[5] Rav Tsair's knowledge of Karaite seforim stands him in good stead. He also notes Anti-Karaite polemics in the Sheiltos D' R' Achai and Halachot Gedolos as well as other seforim.

[6] See also the Chakira article on Dealing with Religious Dissenters.


Lion of Zion said...

"Rabinowitz's explanation is that the Rambam left out the reasons of the Talmud because the scholar is assumed to know them already . . . . I find this interpretation difficult."

also because the rambam didn't write the mishne torah for scholars.

Mississippi Fred MacDowell said...

Appropos nothing in particular, it is worth noting that the first trouble Nachman Krochmal encountered was due to the discovery of a correspondence between him and a Karaite hakham.

Anonymous said...

~In YHWH's Name We Will Do and Succeed~

>"In the verse that discusses the prohibition of eating חלב (certain fats) the Ibn Ezra records an extensive debate that he had with a Karaite. Basically he forces the Karaite to agree that Anan's maxim חיפוש במקרא הרבה is simply insufficient and that in the end even the Karaites must accept the Kabbalah of the Rabbis."

Sorry, there's every reason to conclude this is a snippet of misleading mendacious Rabbinic propaganda. I wagger the exact opposite happened, namely the Qaraite forced Ibn `Ezra to hear why the "Kabbalah of the Rabbis" is fictitious and made up by the the Ge'onim.

>"This way he could emphasize that even the Karaite Gedolim essentially agree with the interpretations of Rabbinates."

To those who know a thing or two about Qaraite thelogy and hermineutics, this wildly hyperbolic claim is much less of a sensational revelation than it seems to the uninitiated.
In reality, some Qaraite Gedolim were wiling to except exegetical truth -- according to Pshat alone -- even from Rabbinates. This however didn't mean that the Qaraite sages accepted most Rabbinic interrpretations.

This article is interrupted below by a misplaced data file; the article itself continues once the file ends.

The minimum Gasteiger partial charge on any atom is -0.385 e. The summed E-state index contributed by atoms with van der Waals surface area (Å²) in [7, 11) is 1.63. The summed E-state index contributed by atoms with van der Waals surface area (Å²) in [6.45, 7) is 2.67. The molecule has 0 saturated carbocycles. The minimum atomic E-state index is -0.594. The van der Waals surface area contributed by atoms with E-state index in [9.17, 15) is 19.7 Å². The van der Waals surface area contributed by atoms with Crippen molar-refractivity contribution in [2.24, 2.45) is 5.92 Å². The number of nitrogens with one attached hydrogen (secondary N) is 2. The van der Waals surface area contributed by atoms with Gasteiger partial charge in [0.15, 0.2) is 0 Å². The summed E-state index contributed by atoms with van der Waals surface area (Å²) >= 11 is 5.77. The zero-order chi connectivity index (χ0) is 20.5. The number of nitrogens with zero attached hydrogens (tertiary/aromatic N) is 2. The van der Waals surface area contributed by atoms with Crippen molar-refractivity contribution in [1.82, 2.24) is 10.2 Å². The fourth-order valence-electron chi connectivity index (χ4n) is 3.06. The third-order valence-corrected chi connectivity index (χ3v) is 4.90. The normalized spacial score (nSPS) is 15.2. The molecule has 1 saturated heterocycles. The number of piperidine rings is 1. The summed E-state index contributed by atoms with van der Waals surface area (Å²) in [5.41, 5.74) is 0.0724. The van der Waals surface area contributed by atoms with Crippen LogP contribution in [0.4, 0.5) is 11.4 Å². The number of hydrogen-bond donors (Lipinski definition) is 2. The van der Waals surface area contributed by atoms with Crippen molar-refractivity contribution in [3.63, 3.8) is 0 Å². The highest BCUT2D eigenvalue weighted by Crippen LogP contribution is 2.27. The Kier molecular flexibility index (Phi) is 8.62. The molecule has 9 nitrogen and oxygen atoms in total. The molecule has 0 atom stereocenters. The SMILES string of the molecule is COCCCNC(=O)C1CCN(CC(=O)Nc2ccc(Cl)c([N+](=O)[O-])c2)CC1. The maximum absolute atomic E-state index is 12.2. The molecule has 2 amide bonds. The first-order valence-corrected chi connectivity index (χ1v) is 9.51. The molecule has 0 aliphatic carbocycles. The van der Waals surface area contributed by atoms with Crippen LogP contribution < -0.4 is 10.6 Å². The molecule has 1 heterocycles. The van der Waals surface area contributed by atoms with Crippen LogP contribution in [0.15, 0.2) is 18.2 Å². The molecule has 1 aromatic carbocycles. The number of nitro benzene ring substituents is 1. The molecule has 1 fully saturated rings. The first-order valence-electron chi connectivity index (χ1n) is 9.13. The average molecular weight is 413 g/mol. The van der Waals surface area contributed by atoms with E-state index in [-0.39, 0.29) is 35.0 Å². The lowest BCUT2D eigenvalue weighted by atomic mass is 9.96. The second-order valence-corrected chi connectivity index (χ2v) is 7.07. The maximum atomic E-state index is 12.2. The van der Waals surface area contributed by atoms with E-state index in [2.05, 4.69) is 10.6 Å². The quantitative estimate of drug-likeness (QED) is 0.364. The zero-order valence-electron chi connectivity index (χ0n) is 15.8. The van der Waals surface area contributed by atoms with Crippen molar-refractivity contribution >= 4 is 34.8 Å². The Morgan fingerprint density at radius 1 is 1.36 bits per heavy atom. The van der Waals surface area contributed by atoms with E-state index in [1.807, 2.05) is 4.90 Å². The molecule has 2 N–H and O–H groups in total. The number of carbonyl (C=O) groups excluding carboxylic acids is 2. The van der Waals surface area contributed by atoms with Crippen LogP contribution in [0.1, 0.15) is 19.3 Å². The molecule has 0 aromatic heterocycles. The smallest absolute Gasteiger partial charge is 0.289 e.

Wolf2191 said...

I really did not mean my post to appear as a polemic and I am sorry you took it as such. I was simply proposing a theory on what the Ibn Ezra might have meant.

As far as the Chelev thing, Look it up inside. You can judge for yourself.

I have never heard that the Karaites believed that tehe Talmud was "made up by the the Ge'onim". Can you elaborate?

Anonymous said...

Shavu`a Tov Wolf2191.

I from my end had no intention to open up a mahloqet or polemical debate. All I wanted was to rebut certain claims for the benefit of the readership.

I fail to grasp what you mean by looking up the Helev matter "inside". What am I missing?

When I claimed the "Kabbalah of the Rabbis" is fictitious and made up by the Ge'onim, I should've been more clear. What I implied and am saying is that the Ge'onim invented the "oral" Law's Chain of Transmission which was later copied by the Rambam into his preface to Mishneh Torah. This is fact.

Wolf2191 said...

Shavu'a Tov to you as well!

I don't think I have much of a readership but I appreciate the thought.

I meant you could look up the actual debate between the Ibn Ezra and the anonymous Karaite yourself in the Ibn Ezra's commentary to the appropriate verse and judge for yourself.

The point you make about the Chain of Transmission must be vey old. The Rambam I quote refers to it.

The Wikipedia article doesn't mention the point you say.

I thought the Karaites refused to accept the Mishna as a whole. I have never heard of a claim that the Geonim invented parts of it.
Can you elaborate a bit more?

Anonymous said...

The fact that the Rambam wrote in his preface to Mishneh Torah the "oral" Law's Chain of Transmission is old as the time that has elapsed since he wrote it. That's a given of Jewish history.
This Chain of Transmission alleges for example that 70 Elders transmitted the "oral" Law to Eli the High Priest, notwithstanding the fact he couldn't have even been born by the time these Elders passed away. Yet this isn't the only comical problem with this Chain.

Wikipedia shouldn't always be trusted and whatever you read there must be taken with a grain of salt. Almost anyone and their mother can go in and edit any entry there, so it's a dubious tool for research. One Qaraite once spotted some lies written about a convert to Qaraite Judaism known as Yosef Yaron and this ultimately resulted in the entry on him being deleted.

It eludes me how you've construed anything I've said this far as claiming that the Ge'onim invented parts of the Mishna.
Of course, Qaraites reject the Mishna's supposed divinity and authoritative status.